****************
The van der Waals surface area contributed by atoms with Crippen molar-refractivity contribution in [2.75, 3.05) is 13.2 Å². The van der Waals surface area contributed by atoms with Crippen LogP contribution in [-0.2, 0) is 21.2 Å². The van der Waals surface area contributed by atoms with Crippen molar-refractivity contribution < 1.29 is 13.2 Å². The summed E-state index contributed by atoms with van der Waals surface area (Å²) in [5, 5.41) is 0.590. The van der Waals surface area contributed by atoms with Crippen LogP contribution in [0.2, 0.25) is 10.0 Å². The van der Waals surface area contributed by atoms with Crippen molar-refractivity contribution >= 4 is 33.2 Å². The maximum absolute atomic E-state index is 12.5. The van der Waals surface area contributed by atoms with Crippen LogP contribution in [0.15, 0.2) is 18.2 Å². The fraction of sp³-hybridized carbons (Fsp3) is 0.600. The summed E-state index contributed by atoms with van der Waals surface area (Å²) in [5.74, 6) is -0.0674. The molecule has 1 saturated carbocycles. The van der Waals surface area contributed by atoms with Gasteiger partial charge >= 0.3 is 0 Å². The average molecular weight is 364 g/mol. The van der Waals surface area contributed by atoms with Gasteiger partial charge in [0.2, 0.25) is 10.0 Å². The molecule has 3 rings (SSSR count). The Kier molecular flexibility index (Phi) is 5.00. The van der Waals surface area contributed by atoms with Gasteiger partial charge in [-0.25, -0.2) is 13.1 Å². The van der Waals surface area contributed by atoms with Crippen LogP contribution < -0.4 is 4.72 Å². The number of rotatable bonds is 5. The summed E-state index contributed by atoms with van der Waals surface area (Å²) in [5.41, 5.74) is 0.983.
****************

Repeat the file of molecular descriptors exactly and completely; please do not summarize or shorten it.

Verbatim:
The van der Waals surface area contributed by atoms with Crippen molar-refractivity contribution in [2.75, 3.05) is 13.2 Å². The van der Waals surface area contributed by atoms with Crippen LogP contribution in [-0.2, 0) is 21.2 Å². The van der Waals surface area contributed by atoms with Crippen molar-refractivity contribution < 1.29 is 13.2 Å². The summed E-state index contributed by atoms with van der Waals surface area (Å²) in [5, 5.41) is 0.590. The van der Waals surface area contributed by atoms with Crippen LogP contribution in [0.2, 0.25) is 10.0 Å². The van der Waals surface area contributed by atoms with Crippen molar-refractivity contribution >= 4 is 33.2 Å². The maximum absolute atomic E-state index is 12.5. The van der Waals surface area contributed by atoms with Crippen LogP contribution in [0.15, 0.2) is 18.2 Å². The fraction of sp³-hybridized carbons (Fsp3) is 0.600. The summed E-state index contributed by atoms with van der Waals surface area (Å²) in [5.74, 6) is -0.0674. The molecule has 1 saturated carbocycles. The van der Waals surface area contributed by atoms with Gasteiger partial charge >= 0.3 is 0 Å². The average molecular weight is 364 g/mol. The van der Waals surface area contributed by atoms with Gasteiger partial charge in [0.2, 0.25) is 10.0 Å². The molecule has 3 rings (SSSR count). The Kier molecular flexibility index (Phi) is 5.00. The van der Waals surface area contributed by atoms with Gasteiger partial charge in [-0.25, -0.2) is 13.1 Å². The van der Waals surface area contributed by atoms with Crippen LogP contribution < -0.4 is 4.72 Å². The number of rotatable bonds is 5. The summed E-state index contributed by atoms with van der Waals surface area (Å²) in [5.41, 5.74) is 0.983.